How many businesses actually have a strategic plan? Do you have a one? Do you need a strategic plan? Of what use would a strategic plan be for your business? Can a well thought out strategic plan add new life and direction for your business? Is there a particular methodology that you should use when you create your strategic plan?
According to a 2007 American Family Business Survey, only 36.6% of family-owned businesses in the U.S. have a written strategic plan. Of the 36.6% who have written plans, only 31.1% used a formal process. According to the survey, the data has not changed much in the last 20 years.
Since these facts also apply to our industry, only 37% of family businesses have buy-sell agreements. According to the survey, 20% of CEOs or heads of business planned to retire within 5 years, and an additional 40% planned to retire in 10 years. Of the total number of businesses responding to the survey and planning to retire within 5 to 10 years only 24% had identified potential successors. The survey also showed that 40% of first generation family-owned businesses pass on to the next generation, 13% pass to the third generation, and 3% pass to the fourth generation. Do you think you should develop a strategic plan?
There’s an easy way to develop a strategic plan for your business. Gather your senior management team to create a strategic plan for your company. Any time I develop a marketing plan, or a business plan, I like to start with a SWOT analysis. A good strategic plan should be no different; we need to be aware of our strengths, weaknesses, opportunities, and threats. Strengths and weaknesses are internal factors and these pertain to your business, they can be processes, product knowledge, experience, customer service, etc. The best place to gather this information is from external data, customer, and employee surveys if you have them, and your own evaluation of your strengths and weaknesses. Next move on to opportunities, and threats, these are external factors, and on the opportunities side could include new technologies, niche markets, or poor competitors. On the threat side it could be government regulations, interest rates, economic conditions, etc.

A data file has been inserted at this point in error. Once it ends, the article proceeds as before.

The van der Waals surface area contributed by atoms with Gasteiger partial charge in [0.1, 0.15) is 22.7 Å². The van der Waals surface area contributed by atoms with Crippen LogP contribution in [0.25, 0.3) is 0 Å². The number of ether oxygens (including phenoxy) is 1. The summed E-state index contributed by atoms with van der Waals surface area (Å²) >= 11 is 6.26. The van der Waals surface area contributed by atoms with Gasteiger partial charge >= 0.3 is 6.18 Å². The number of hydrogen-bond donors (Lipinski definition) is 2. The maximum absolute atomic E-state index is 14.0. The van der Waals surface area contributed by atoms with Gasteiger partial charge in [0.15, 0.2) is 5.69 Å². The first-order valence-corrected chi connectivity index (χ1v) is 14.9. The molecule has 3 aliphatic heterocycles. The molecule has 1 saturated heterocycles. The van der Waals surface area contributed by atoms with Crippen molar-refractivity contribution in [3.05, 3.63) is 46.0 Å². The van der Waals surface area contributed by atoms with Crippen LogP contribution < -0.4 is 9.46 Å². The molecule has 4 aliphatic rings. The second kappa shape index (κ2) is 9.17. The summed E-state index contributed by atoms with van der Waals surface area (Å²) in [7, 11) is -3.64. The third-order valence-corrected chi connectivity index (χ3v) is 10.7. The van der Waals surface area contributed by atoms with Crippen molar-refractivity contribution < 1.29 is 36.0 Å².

Try to get five to ten items in each category and then rank them in order of importance. Where you have strengths you want to capitalize on them, where you have weaknesses you want to find ways to prop them up to improve your standing and mitigate their effect. You will want to find ways to invest in your opportunities, identify and quantify what threats could mean to your business, and if possible, find ways to turn threats into opportunities. Ultimately, you want to develop a list of ideas that you turn into action items and goal statements.
Restate your mission and vision for your company; discuss why you are in business, and the company’s values. Your mission and vision statements along with company values, establish the framework from which your company makes ethical decisions regarding what your business will or will not do to generate income. As you move forward in the process, this will help you focus on areas of the business in which you want to work.